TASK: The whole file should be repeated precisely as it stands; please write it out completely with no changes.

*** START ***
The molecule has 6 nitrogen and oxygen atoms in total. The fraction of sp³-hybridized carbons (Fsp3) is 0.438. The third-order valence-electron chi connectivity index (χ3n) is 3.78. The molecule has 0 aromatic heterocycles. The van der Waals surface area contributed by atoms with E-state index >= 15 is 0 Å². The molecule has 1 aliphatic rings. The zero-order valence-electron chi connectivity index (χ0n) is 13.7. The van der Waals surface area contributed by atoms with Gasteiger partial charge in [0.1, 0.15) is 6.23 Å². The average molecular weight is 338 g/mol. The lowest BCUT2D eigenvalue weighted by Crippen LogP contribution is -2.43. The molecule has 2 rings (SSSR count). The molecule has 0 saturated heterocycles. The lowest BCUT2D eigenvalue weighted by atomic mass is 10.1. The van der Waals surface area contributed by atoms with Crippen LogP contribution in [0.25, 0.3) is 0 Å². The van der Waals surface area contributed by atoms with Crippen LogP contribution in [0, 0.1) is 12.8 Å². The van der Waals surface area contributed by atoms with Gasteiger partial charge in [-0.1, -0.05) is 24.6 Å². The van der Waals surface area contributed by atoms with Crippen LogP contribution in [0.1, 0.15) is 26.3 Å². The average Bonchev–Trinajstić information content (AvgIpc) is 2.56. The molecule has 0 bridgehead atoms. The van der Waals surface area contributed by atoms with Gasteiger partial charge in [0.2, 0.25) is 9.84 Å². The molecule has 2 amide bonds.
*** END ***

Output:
The molecule has 6 nitrogen and oxygen atoms in total. The fraction of sp³-hybridized carbons (Fsp3) is 0.438. The third-order valence-electron chi connectivity index (χ3n) is 3.78. The molecule has 0 aromatic heterocycles. The van der Waals surface area contributed by atoms with E-state index >= 15 is 0 Å². The molecule has 1 aliphatic rings. The zero-order valence-electron chi connectivity index (χ0n) is 13.7. The van der Waals surface area contributed by atoms with Gasteiger partial charge in [0.1, 0.15) is 6.23 Å². The average molecular weight is 338 g/mol. The lowest BCUT2D eigenvalue weighted by Crippen LogP contribution is -2.43. The molecule has 2 rings (SSSR count). The molecule has 0 saturated heterocycles. The lowest BCUT2D eigenvalue weighted by atomic mass is 10.1. The van der Waals surface area contributed by atoms with Crippen LogP contribution in [0.25, 0.3) is 0 Å². The van der Waals surface area contributed by atoms with Crippen LogP contribution in [0, 0.1) is 12.8 Å². The van der Waals surface area contributed by atoms with Gasteiger partial charge in [-0.1, -0.05) is 24.6 Å². The van der Waals surface area contributed by atoms with Crippen LogP contribution in [0.1, 0.15) is 26.3 Å². The average Bonchev–Trinajstić information content (AvgIpc) is 2.56. The molecule has 0 bridgehead atoms. The van der Waals surface area contributed by atoms with Gasteiger partial charge in [0.2, 0.25) is 9.84 Å². The molecule has 2 amide bonds.